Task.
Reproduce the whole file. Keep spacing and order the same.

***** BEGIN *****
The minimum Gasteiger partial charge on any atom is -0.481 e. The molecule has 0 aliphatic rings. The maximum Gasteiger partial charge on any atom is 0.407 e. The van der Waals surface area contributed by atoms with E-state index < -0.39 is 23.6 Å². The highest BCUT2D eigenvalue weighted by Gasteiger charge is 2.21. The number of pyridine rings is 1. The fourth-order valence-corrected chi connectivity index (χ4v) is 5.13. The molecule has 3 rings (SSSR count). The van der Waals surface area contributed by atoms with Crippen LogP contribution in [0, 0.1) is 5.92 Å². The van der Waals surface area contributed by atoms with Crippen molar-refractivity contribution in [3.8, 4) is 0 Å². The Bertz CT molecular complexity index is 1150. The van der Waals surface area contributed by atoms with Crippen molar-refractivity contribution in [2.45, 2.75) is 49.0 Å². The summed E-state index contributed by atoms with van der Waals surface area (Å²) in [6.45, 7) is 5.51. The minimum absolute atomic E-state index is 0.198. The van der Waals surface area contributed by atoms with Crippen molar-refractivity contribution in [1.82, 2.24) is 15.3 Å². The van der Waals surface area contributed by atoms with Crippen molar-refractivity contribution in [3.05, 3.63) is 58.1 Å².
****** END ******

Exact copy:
The minimum Gasteiger partial charge on any atom is -0.481 e. The molecule has 0 aliphatic rings. The maximum Gasteiger partial charge on any atom is 0.407 e. The van der Waals surface area contributed by atoms with E-state index < -0.39 is 23.6 Å². The highest BCUT2D eigenvalue weighted by Gasteiger charge is 2.21. The number of pyridine rings is 1. The fourth-order valence-corrected chi connectivity index (χ4v) is 5.13. The molecule has 3 rings (SSSR count). The van der Waals surface area contributed by atoms with Crippen LogP contribution in [0, 0.1) is 5.92 Å². The van der Waals surface area contributed by atoms with Crippen molar-refractivity contribution in [3.8, 4) is 0 Å². The Bertz CT molecular complexity index is 1150. The van der Waals surface area contributed by atoms with Crippen molar-refractivity contribution in [2.45, 2.75) is 49.0 Å². The summed E-state index contributed by atoms with van der Waals surface area (Å²) in [6.45, 7) is 5.51. The minimum absolute atomic E-state index is 0.198. The van der Waals surface area contributed by atoms with Crippen molar-refractivity contribution in [1.82, 2.24) is 15.3 Å². The van der Waals surface area contributed by atoms with Crippen molar-refractivity contribution in [3.05, 3.63) is 58.1 Å².